To which I reply of course you should. Lens hoods are cheap plastic add-ons, often included in the cost of a lens. They provide a twofold benefit: Firstly a lens hood is a really effective lens element protector. I have tripped and fallen forward a couple of times and the lens hood took the brunt of the fall saving me from an expensive lens repair. It's happened to countless numbers of my students too. One example I remember where a student set up their tripod and then walked away to look at something. One leg on the tripod was not properly locked off so the rig collapsed and the lens went smack into the concrete floor - the lens hood was ruined but the lens itself was unharmed. Without the hood this would have been a very expensive repair!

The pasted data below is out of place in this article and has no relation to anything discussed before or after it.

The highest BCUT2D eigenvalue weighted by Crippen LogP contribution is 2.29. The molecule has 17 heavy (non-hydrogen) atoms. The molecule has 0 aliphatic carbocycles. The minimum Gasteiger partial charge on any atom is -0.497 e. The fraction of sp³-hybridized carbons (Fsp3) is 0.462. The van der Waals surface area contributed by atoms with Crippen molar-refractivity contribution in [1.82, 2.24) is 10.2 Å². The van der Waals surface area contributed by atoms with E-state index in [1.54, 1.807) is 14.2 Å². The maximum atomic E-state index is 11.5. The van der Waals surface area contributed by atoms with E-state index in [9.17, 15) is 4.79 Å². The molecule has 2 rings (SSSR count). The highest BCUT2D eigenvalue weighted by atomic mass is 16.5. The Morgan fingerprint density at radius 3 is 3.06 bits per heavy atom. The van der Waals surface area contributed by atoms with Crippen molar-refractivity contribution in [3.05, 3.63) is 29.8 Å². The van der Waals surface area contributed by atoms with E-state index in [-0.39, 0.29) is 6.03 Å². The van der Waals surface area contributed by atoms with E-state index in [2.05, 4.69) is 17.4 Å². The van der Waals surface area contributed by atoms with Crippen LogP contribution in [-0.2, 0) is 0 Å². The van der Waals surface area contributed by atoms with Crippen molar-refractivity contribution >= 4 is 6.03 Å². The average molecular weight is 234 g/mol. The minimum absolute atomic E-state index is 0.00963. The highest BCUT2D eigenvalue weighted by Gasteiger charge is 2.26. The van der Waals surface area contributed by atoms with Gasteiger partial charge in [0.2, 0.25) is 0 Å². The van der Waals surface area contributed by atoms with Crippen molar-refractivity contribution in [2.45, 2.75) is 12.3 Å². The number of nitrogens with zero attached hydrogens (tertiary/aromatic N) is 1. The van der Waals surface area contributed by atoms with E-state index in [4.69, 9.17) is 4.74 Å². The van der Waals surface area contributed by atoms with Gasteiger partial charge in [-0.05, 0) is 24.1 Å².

Secondly, a lens hood shades the glass from extraneous light entering the lens and causing flare, image softness and poor quality - as you can see from the two shots here, the shaded version also appears darker and clearer.
|Straight shot, no lens hood, no editing.|
|With lens hood, no editing.|
Singing boatman in Yanagawa, a coastal town in Kyushu, Japan